Throughout the Platinum Jubilee celebrations, words such as faithful, dutiful, and loving have been used to describe the now 70-year reign of Britain’s longest-reigning monarch. These have been accompanied by both explicit and implicit calls to emulate her.
With those words—“Her Majesty’s Government will…”—the speech from the throne was not read by the monarch. For the first time since the beginning of the present reign, this important address to Parliament was read for her by her 74-year-old son, His Royal Highness the Prince of Wales.
In late winter and early spring 1947, Reinhold Niebuhr visited Europe and wrote short editorials for Christianity and Crisis as he traveled. In the following correspondences, the first coming from Scotland and the second coming from somewhere in the United Kingdom, he offers brief reflections on different current events.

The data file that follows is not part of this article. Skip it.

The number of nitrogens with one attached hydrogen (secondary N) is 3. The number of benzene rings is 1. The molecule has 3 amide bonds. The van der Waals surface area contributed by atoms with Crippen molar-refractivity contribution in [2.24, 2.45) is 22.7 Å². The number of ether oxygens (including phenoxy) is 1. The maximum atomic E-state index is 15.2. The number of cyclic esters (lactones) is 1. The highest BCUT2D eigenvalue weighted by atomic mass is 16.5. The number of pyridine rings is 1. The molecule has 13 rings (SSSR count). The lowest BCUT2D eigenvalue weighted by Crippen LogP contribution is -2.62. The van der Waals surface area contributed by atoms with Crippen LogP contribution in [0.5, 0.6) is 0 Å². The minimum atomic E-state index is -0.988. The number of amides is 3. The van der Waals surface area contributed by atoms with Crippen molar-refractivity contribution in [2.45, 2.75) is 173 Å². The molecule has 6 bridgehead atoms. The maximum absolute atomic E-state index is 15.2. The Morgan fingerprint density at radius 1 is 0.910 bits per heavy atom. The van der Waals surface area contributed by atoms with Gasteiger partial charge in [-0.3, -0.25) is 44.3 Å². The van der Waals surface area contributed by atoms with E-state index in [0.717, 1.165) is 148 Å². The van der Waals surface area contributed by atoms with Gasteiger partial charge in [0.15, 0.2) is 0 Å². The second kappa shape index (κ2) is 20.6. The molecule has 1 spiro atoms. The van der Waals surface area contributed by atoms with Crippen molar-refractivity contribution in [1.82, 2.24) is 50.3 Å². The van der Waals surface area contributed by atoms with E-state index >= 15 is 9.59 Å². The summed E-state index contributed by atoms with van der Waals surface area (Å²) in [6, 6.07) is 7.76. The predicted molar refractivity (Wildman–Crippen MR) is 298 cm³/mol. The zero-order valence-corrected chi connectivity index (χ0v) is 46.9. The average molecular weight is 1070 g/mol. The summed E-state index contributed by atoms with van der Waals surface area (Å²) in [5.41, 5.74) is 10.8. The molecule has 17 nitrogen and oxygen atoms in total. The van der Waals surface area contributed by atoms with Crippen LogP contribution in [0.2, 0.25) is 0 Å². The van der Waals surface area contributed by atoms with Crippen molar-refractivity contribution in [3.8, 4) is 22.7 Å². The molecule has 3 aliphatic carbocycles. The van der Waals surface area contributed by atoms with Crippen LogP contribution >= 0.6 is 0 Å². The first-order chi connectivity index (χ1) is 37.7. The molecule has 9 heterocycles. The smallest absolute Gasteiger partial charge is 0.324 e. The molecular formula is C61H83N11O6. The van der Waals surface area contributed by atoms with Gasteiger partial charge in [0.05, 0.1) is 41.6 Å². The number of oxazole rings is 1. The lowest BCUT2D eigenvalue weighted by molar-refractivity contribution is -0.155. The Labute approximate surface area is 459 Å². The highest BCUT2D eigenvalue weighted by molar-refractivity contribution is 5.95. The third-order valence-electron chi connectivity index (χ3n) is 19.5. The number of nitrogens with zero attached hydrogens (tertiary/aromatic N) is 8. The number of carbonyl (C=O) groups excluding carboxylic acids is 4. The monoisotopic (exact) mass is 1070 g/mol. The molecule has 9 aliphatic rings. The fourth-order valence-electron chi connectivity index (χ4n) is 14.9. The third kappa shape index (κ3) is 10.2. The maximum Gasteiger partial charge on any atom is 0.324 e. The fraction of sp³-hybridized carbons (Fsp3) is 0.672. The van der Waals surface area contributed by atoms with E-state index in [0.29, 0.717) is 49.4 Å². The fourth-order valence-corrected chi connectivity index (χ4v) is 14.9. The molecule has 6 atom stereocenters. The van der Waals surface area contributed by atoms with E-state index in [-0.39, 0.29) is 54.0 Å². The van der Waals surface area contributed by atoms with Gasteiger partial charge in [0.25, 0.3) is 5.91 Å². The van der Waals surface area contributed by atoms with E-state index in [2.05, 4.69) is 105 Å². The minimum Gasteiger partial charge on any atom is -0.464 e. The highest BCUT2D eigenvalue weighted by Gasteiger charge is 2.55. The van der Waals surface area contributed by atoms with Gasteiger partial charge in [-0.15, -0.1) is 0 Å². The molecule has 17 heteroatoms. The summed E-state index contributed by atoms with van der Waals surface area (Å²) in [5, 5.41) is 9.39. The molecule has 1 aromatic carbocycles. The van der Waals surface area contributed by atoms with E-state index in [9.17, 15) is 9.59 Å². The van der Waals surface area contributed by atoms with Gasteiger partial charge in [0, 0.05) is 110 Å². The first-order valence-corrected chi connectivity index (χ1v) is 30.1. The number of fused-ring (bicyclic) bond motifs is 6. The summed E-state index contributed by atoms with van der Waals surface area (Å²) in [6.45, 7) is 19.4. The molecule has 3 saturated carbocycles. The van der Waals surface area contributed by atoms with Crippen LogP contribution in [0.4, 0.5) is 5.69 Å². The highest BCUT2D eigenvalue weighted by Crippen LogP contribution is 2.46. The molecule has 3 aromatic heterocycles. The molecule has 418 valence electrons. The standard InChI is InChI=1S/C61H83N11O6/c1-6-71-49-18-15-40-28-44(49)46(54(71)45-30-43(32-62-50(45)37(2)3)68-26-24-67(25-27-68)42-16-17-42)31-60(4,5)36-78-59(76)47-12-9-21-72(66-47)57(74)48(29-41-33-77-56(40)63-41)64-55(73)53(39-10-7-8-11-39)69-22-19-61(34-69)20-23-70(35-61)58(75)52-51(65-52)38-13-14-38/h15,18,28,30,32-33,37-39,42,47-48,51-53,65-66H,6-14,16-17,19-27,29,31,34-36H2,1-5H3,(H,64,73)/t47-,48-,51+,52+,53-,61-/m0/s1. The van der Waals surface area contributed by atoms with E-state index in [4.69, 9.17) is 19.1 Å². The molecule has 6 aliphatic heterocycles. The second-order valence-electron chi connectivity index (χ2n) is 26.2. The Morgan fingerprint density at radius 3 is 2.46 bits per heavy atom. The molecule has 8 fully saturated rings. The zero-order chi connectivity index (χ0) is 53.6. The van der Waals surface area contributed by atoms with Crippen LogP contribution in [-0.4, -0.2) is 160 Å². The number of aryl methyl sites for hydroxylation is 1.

This new edition of Baroness Cox: Eyewitness to a Broken World by Lela Gilbert shows that the international religious freedom advocate is not slowing down, and her recent ventures take several additional chapters to describe.
In the case of Taiwan, however, disproportionate focus on the Cold War can obscure other historical cases, such as Britain’s commitment to Belgium, that provide useful lessons for preventing geopolitical catastrophe.
The US should continue to use public diplomacy so that the world does not get distracted and knows that Russia is the aggressor. But Washington must also be prepared with sanctions and other tools in case these efforts fail.